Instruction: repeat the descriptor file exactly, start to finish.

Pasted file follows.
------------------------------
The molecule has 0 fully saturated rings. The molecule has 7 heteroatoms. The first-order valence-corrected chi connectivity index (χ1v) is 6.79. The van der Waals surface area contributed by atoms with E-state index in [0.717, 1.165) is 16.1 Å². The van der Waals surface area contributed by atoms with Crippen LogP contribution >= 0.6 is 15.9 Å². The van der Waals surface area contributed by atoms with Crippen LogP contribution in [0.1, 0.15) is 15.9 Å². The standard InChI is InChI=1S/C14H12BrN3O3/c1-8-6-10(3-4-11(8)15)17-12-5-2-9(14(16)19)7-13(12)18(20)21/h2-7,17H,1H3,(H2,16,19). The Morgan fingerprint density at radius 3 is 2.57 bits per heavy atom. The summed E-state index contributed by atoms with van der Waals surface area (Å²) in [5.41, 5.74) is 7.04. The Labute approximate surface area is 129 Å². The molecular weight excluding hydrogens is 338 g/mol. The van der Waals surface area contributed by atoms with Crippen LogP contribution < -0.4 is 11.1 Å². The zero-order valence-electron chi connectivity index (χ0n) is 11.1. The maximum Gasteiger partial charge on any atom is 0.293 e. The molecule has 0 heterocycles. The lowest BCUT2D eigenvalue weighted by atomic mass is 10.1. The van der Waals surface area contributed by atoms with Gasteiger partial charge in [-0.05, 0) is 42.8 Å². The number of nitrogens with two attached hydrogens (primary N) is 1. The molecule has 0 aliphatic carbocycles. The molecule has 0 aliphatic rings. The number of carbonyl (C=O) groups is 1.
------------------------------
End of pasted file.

The molecule has 0 fully saturated rings. The molecule has 7 heteroatoms. The first-order valence-corrected chi connectivity index (χ1v) is 6.79. The van der Waals surface area contributed by atoms with E-state index in [0.717, 1.165) is 16.1 Å². The van der Waals surface area contributed by atoms with Crippen LogP contribution >= 0.6 is 15.9 Å². The van der Waals surface area contributed by atoms with Crippen LogP contribution in [0.1, 0.15) is 15.9 Å². The standard InChI is InChI=1S/C14H12BrN3O3/c1-8-6-10(3-4-11(8)15)17-12-5-2-9(14(16)19)7-13(12)18(20)21/h2-7,17H,1H3,(H2,16,19). The Morgan fingerprint density at radius 3 is 2.57 bits per heavy atom. The summed E-state index contributed by atoms with van der Waals surface area (Å²) in [5.41, 5.74) is 7.04. The Labute approximate surface area is 129 Å². The molecular weight excluding hydrogens is 338 g/mol. The van der Waals surface area contributed by atoms with Crippen LogP contribution < -0.4 is 11.1 Å². The zero-order valence-electron chi connectivity index (χ0n) is 11.1. The maximum Gasteiger partial charge on any atom is 0.293 e. The molecule has 0 heterocycles. The lowest BCUT2D eigenvalue weighted by atomic mass is 10.1. The van der Waals surface area contributed by atoms with Gasteiger partial charge in [-0.05, 0) is 42.8 Å². The number of nitrogens with two attached hydrogens (primary N) is 1. The molecule has 0 aliphatic carbocycles. The molecule has 0 aliphatic rings. The number of carbonyl (C=O) groups is 1.